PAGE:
The majority of trials on iCBT apply an open recruitment (OR) strategy, inviting individuals with anxiety symptoms from within the community to directly partake in the research study. These participants refer themselves to such a study. Often these studies apply strict inclusion and exclusion criteria; for example, they may exclude patients taking psychoactive medication, patients with comorbid disorders, or severely depressed patients [8,9]. Clinical service recruitment (CSR) trials, on the other hand, invite patients already seeking treatment in clinical practices to participate. Trials with an OR method provide evidence more related to efficacy (investigating whether a treatment works under ideal circumstances, with high internal validity), as opposed to CSR trials that are more related to effectiveness and provide information on whether a treatment works in clinically representative conditions [10].

    Only a minority of the patient samples in trials with an OR method correspond to patient populations in a regular clinical setting in terms of sociodemographic characteristics, motivation for treatment, level of suffering, and clinical characteristics such as severity of anxiety, comorbidity, or medical history [11-13]. Furthermore, the use of extensive exclusion criteria in OR trials can reduce the degree to which these study samples resemble clinical populations in routine care settings. A meta-analysis [14] found a strong and positive relationship (r=.70) between the number of exclusion criteria and the rate of clinically improved participants for studies on iCBT for anxiety disorders. These results suggest a lower clinical effectiveness in clinically representative studies than in highly controlled studies. This raises the question whether results from OR trials can be extrapolated to routine clinical practice.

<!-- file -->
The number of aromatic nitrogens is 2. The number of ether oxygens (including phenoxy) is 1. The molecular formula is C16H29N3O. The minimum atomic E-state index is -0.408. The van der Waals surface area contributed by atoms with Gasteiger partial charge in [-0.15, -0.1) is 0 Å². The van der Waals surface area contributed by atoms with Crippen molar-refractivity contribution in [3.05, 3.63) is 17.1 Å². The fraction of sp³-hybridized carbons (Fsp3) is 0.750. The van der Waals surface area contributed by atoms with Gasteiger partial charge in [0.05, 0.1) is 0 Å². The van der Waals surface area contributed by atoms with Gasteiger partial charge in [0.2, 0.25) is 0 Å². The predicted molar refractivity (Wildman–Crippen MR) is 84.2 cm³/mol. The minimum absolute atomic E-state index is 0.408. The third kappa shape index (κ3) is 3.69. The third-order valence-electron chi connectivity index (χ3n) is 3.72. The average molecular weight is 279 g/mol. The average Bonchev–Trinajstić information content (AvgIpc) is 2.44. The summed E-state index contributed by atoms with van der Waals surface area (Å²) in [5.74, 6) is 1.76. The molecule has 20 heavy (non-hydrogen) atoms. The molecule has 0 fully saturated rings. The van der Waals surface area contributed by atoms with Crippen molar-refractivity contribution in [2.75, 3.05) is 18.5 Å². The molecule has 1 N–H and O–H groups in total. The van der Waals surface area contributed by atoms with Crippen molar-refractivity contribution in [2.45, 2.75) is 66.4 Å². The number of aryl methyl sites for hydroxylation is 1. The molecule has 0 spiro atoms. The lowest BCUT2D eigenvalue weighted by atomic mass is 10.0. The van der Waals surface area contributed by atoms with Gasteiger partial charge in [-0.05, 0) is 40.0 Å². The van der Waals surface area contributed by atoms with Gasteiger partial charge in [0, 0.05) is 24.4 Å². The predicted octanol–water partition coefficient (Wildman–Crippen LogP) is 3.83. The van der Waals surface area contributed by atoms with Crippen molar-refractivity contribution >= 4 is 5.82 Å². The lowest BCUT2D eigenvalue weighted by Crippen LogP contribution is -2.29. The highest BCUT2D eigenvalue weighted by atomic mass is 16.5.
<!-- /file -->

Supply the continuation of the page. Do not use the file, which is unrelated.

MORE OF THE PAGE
On the other hand, uncontrolled effectiveness studies show large clinical effects [15-20], thereby suggesting that iCBT for anxiety disorders may be as effective in routine care settings as demonstrated in efficacy trials. One review investigated controlled research of iCBT in routine clinical practice [21]. Results showed that effect sizes obtained from effectiveness studies (ranging from 0.75 to 1.73) were in the same range as those obtained in efficacy trials, though only 3 randomized controlled trials were included.

    Objective

    Although several meta-analyses for (internet-based treatment of) anxiety disorders have been conducted in recent years, to our knowledge, none of these studies have compared the potential differences in clinical effectiveness between OR and CSR trials. In this study, we aimed to (1) assess whether OR trials produced clinical effectiveness for anxiety symptoms similar to that of CSR trials and (2) explore predictors of potential effect differences, such as demographic, clinical, and treatment-related characteristics. We based these predictors on differences between OR and CSR trials in patient samples and methods found in previous studies [11,13,14].